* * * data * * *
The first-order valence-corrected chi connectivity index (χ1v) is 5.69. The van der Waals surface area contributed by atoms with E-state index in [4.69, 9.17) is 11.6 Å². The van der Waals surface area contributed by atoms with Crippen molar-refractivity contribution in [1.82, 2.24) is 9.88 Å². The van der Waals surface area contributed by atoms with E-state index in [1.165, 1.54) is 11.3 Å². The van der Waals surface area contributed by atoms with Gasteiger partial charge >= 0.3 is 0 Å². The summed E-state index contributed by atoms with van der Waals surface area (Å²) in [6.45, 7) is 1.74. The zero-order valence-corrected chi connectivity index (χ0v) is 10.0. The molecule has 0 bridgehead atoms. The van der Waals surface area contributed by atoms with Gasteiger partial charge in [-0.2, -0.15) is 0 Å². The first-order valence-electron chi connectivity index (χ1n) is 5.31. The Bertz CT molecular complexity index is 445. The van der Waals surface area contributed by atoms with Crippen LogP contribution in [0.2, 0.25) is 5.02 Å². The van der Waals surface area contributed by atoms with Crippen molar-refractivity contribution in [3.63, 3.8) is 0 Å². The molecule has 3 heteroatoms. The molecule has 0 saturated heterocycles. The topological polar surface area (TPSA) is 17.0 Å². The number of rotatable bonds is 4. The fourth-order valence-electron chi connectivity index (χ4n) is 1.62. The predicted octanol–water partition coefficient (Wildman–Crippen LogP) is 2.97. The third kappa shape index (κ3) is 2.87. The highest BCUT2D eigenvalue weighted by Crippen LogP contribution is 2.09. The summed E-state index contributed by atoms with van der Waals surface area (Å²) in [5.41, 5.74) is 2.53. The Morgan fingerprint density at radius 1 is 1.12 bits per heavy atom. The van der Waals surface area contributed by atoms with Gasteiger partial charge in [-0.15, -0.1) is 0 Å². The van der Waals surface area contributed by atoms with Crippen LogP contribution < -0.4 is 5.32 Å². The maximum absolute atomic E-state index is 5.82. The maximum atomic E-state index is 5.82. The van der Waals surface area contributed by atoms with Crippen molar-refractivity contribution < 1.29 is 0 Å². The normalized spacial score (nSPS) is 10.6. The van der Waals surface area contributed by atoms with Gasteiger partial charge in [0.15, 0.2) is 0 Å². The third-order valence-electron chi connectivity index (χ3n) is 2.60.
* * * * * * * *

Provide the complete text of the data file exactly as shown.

The first-order valence-corrected chi connectivity index (χ1v) is 5.69. The van der Waals surface area contributed by atoms with E-state index in [4.69, 9.17) is 11.6 Å². The van der Waals surface area contributed by atoms with Crippen molar-refractivity contribution in [1.82, 2.24) is 9.88 Å². The van der Waals surface area contributed by atoms with E-state index in [1.165, 1.54) is 11.3 Å². The van der Waals surface area contributed by atoms with Gasteiger partial charge >= 0.3 is 0 Å². The summed E-state index contributed by atoms with van der Waals surface area (Å²) in [6.45, 7) is 1.74. The zero-order valence-corrected chi connectivity index (χ0v) is 10.0. The molecule has 0 bridgehead atoms. The van der Waals surface area contributed by atoms with Gasteiger partial charge in [-0.2, -0.15) is 0 Å². The first-order valence-electron chi connectivity index (χ1n) is 5.31. The Bertz CT molecular complexity index is 445. The van der Waals surface area contributed by atoms with Crippen LogP contribution in [0.2, 0.25) is 5.02 Å². The van der Waals surface area contributed by atoms with Crippen molar-refractivity contribution in [3.63, 3.8) is 0 Å². The molecule has 3 heteroatoms. The molecule has 0 saturated heterocycles. The topological polar surface area (TPSA) is 17.0 Å². The number of rotatable bonds is 4. The fourth-order valence-electron chi connectivity index (χ4n) is 1.62. The predicted octanol–water partition coefficient (Wildman–Crippen LogP) is 2.97. The third kappa shape index (κ3) is 2.87. The highest BCUT2D eigenvalue weighted by Crippen LogP contribution is 2.09. The summed E-state index contributed by atoms with van der Waals surface area (Å²) in [5.41, 5.74) is 2.53. The Morgan fingerprint density at radius 1 is 1.12 bits per heavy atom. The van der Waals surface area contributed by atoms with Gasteiger partial charge in [-0.15, -0.1) is 0 Å². The van der Waals surface area contributed by atoms with Crippen LogP contribution < -0.4 is 5.32 Å². The maximum absolute atomic E-state index is 5.82. The maximum atomic E-state index is 5.82. The van der Waals surface area contributed by atoms with Crippen molar-refractivity contribution < 1.29 is 0 Å². The normalized spacial score (nSPS) is 10.6. The van der Waals surface area contributed by atoms with Gasteiger partial charge in [0.15, 0.2) is 0 Å². The third-order valence-electron chi connectivity index (χ3n) is 2.60.